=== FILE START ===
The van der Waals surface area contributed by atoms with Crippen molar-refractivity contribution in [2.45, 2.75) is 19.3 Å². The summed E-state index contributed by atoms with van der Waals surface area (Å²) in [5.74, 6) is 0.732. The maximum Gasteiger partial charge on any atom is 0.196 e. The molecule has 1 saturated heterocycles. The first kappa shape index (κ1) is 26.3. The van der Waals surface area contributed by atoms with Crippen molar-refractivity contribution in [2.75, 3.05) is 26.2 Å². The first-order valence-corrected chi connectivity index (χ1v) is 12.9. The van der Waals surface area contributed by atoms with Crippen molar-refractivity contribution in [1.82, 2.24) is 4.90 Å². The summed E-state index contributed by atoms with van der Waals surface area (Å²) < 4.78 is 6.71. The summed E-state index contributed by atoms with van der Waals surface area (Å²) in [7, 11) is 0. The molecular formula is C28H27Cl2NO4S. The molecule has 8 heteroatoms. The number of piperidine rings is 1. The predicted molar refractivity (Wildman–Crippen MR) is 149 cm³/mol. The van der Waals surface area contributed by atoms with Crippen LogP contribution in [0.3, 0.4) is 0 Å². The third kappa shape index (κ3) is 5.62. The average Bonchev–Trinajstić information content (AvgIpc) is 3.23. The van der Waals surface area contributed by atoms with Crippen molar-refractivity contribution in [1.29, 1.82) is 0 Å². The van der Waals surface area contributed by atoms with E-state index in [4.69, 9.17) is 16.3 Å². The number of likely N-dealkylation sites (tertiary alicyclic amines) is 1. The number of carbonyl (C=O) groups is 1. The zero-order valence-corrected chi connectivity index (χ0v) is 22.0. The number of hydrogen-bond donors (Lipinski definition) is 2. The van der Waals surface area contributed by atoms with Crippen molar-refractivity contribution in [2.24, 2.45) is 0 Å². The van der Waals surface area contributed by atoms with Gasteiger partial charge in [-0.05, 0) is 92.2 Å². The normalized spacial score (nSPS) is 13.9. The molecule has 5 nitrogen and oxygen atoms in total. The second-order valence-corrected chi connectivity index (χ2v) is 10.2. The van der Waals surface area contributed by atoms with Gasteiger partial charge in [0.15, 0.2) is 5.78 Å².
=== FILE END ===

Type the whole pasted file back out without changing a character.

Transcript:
The van der Waals surface area contributed by atoms with Crippen molar-refractivity contribution in [2.45, 2.75) is 19.3 Å². The summed E-state index contributed by atoms with van der Waals surface area (Å²) in [5.74, 6) is 0.732. The maximum Gasteiger partial charge on any atom is 0.196 e. The molecule has 1 saturated heterocycles. The first kappa shape index (κ1) is 26.3. The van der Waals surface area contributed by atoms with Crippen molar-refractivity contribution in [2.75, 3.05) is 26.2 Å². The first-order valence-corrected chi connectivity index (χ1v) is 12.9. The van der Waals surface area contributed by atoms with Crippen molar-refractivity contribution in [1.82, 2.24) is 4.90 Å². The summed E-state index contributed by atoms with van der Waals surface area (Å²) < 4.78 is 6.71. The summed E-state index contributed by atoms with van der Waals surface area (Å²) in [7, 11) is 0. The molecular formula is C28H27Cl2NO4S. The molecule has 8 heteroatoms. The number of piperidine rings is 1. The predicted molar refractivity (Wildman–Crippen MR) is 149 cm³/mol. The van der Waals surface area contributed by atoms with Crippen LogP contribution in [0.3, 0.4) is 0 Å². The third kappa shape index (κ3) is 5.62. The average Bonchev–Trinajstić information content (AvgIpc) is 3.23. The van der Waals surface area contributed by atoms with Crippen molar-refractivity contribution in [1.29, 1.82) is 0 Å². The van der Waals surface area contributed by atoms with E-state index in [4.69, 9.17) is 16.3 Å². The number of likely N-dealkylation sites (tertiary alicyclic amines) is 1. The number of carbonyl (C=O) groups is 1. The zero-order valence-corrected chi connectivity index (χ0v) is 22.0. The number of hydrogen-bond donors (Lipinski definition) is 2. The van der Waals surface area contributed by atoms with Crippen molar-refractivity contribution in [2.24, 2.45) is 0 Å². The van der Waals surface area contributed by atoms with Gasteiger partial charge in [-0.05, 0) is 92.2 Å². The normalized spacial score (nSPS) is 13.9. The molecule has 5 nitrogen and oxygen atoms in total. The second-order valence-corrected chi connectivity index (χ2v) is 10.2. The van der Waals surface area contributed by atoms with Gasteiger partial charge in [0.15, 0.2) is 5.78 Å².